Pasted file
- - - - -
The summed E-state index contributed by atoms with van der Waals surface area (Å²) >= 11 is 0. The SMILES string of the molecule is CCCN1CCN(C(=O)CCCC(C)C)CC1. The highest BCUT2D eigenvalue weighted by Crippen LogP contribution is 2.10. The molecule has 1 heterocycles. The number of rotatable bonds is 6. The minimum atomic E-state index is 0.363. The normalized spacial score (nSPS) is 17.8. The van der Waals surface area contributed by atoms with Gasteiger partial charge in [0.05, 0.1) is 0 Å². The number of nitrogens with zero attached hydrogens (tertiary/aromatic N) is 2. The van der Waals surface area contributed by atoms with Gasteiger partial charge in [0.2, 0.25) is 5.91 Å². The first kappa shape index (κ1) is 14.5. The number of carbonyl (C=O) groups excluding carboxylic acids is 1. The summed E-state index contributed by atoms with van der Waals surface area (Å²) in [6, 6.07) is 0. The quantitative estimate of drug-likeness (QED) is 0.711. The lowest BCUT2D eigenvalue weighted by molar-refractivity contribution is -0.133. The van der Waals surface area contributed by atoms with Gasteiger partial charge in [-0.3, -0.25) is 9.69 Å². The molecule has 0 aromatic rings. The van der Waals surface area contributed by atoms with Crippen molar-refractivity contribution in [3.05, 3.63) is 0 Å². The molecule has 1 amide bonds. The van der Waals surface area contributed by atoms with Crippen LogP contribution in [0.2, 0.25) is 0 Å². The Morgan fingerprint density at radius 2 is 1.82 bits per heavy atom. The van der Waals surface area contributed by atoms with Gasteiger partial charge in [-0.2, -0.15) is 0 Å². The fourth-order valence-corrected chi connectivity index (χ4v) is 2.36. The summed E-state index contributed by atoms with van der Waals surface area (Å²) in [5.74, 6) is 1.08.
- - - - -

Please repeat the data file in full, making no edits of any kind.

The summed E-state index contributed by atoms with van der Waals surface area (Å²) >= 11 is 0. The SMILES string of the molecule is CCCN1CCN(C(=O)CCCC(C)C)CC1. The highest BCUT2D eigenvalue weighted by Crippen LogP contribution is 2.10. The molecule has 1 heterocycles. The number of rotatable bonds is 6. The minimum atomic E-state index is 0.363. The normalized spacial score (nSPS) is 17.8. The van der Waals surface area contributed by atoms with Gasteiger partial charge in [0.05, 0.1) is 0 Å². The number of nitrogens with zero attached hydrogens (tertiary/aromatic N) is 2. The van der Waals surface area contributed by atoms with Gasteiger partial charge in [0.2, 0.25) is 5.91 Å². The first kappa shape index (κ1) is 14.5. The number of carbonyl (C=O) groups excluding carboxylic acids is 1. The summed E-state index contributed by atoms with van der Waals surface area (Å²) in [6, 6.07) is 0. The quantitative estimate of drug-likeness (QED) is 0.711. The lowest BCUT2D eigenvalue weighted by molar-refractivity contribution is -0.133. The van der Waals surface area contributed by atoms with Gasteiger partial charge in [-0.3, -0.25) is 9.69 Å². The molecule has 0 aromatic rings. The van der Waals surface area contributed by atoms with Crippen molar-refractivity contribution in [3.05, 3.63) is 0 Å². The molecule has 1 amide bonds. The van der Waals surface area contributed by atoms with Crippen LogP contribution in [0.2, 0.25) is 0 Å². The Morgan fingerprint density at radius 2 is 1.82 bits per heavy atom. The van der Waals surface area contributed by atoms with Gasteiger partial charge in [-0.2, -0.15) is 0 Å². The fourth-order valence-corrected chi connectivity index (χ4v) is 2.36. The summed E-state index contributed by atoms with van der Waals surface area (Å²) in [5.74, 6) is 1.08.